Potash Corp. of Saskatchewan Inc. reported a sharp drop in first quarter earnings on Thursday due to lower prices, but the results beat the company’s own guidance and it boosted its sales outlook for the year.
The fertilizer sector has been suffering from years of weak demand, and it got even worse last summer after the break-up of a cartel-like marketing alliance in Russia. That created a great deal of buyer uncertainty.
But Bill Doyle, Potash Corp.’s outgoing chief executive, said demand continues to rebound.
Bill Doyle thinks the potash market is slowly turning a corner. But his company’s own guidance has left investors skeptical.
Potash Corp. of Saskatchewan Inc. reported disappointing fourth quarter earnings on Thursday, and its outlook for 2014 was also weaker than expected. The simple culprit is low potash prices, which have been under pressure because of long-stagnant demand and uncertainty around Russian producer OAO Uralkali’s decision to break up a cartel-like marketing alliance. Phosphate and nitrogen prices are weak as well.
Potash Corp. of Saskatchewan Inc. reported a 45% year-over-year drop in third quarter profit on Thursday as plunging nutrient prices, poor sales volumes and general market uncertainty took a huge toll on the company.
Earnings of US$356-million, or US$41¢ a share, were in line with the company’s recently lowered guidance. Saskatoon-based Potash Corp. also slashed its full-year earnings forecast to between US$2.00 to US$2.20 a share, down from the prior level of US$2.45 to US$2.70.
On October 9th, Allana Potash announced that it has received the Mining Licence for the Danakhil Potash Project from the Ethiopian Ministry of Mines, after receiving approval from the Ethiopian Council of Ministers.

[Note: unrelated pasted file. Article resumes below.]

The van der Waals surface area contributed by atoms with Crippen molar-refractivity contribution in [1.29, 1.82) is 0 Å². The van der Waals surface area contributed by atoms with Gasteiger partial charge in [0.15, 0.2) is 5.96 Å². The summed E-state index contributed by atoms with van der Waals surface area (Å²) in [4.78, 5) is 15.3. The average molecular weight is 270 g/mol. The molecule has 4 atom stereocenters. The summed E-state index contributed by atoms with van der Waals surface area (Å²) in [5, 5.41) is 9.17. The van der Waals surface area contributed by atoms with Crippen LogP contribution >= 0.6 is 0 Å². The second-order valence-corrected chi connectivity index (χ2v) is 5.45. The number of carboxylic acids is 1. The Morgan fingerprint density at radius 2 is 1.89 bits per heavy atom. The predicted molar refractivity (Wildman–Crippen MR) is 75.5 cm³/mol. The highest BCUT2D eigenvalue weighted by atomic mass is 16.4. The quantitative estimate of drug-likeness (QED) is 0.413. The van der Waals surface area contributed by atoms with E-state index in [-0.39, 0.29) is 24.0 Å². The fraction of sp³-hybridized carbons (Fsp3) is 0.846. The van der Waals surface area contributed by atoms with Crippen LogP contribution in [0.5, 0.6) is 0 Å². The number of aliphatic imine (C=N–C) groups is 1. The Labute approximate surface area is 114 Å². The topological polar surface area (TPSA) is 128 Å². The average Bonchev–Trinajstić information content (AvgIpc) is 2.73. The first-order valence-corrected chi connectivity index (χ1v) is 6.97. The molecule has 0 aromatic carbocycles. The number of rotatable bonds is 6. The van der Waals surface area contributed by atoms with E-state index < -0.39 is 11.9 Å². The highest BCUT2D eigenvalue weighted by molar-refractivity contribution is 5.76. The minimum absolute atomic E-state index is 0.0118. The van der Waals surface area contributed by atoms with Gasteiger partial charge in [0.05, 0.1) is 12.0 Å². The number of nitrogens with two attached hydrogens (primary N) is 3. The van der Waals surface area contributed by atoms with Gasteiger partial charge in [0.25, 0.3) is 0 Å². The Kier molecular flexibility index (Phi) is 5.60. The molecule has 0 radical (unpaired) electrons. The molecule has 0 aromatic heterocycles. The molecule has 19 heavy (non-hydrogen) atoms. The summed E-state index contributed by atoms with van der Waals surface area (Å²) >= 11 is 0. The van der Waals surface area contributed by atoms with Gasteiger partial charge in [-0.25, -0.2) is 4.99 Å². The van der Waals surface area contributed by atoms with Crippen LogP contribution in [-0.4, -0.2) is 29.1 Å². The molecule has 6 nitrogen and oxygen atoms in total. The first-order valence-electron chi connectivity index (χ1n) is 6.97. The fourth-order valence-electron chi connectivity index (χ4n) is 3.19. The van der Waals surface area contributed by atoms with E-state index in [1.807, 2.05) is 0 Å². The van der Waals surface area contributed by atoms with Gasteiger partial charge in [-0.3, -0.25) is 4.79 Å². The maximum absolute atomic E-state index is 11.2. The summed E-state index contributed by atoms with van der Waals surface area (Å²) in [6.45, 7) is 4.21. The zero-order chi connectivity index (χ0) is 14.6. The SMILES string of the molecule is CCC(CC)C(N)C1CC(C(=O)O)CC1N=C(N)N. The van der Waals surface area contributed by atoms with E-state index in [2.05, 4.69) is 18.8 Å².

If you’ve been tempted to buy the recent dip in potash stocks, a new report from HSBC recommending investors avoid the sector altogether might have you reconsidering.
Potash companies have seen their stock prices plummet following the announcement last month that a Russian-Belarusian potash cartel that controlled 43% of global exports was being dismantled. That led to an immediate collapse in potash prices, and analysts rushed to lower their forecasts for future prices of the fertilizer product.
Potash Corp. of Saskatchewan Inc., the world’s largest fertilizer producer, scrapped a proposed takeover bid for Israel Chemicals Ltd. after opposition to the deal from workers and Israeli politicians.
“Now is not the time to pursue this opportunity,” Saskatoon, Saskatchewan-based Potash Corp. said Thursday in its first-quarter earnings statement.
The Walt Disney Company (DIS)
Annual Meeting of Shareholders Conference Call
March 06, 2013, 12:00 pm ET
Bob Iger - Chairman & CEO
Belinda Massafra - Representative, Broadridge Investor Communication Solutions
Cornish Hitchcock - Representative, Hermes Equity Ownership Services
Orin Smith - Director
Roy E. Disney - Co-Founder
Alan Braverman - SVP & General Counsel
By Marc Davis, BNWnews.ca In spite of a flurry of headlines in recent weeks heralding a game-changing consolidation of the world’s lucrative potash mining industry, Canada’s two small aspiring potash miners are standing firm.Both Western Potash (TSX.V: WPX) and Potash One (TSX: KCL) say they are committed to building mines that will be in business for decades. In other words, they’re not for sale.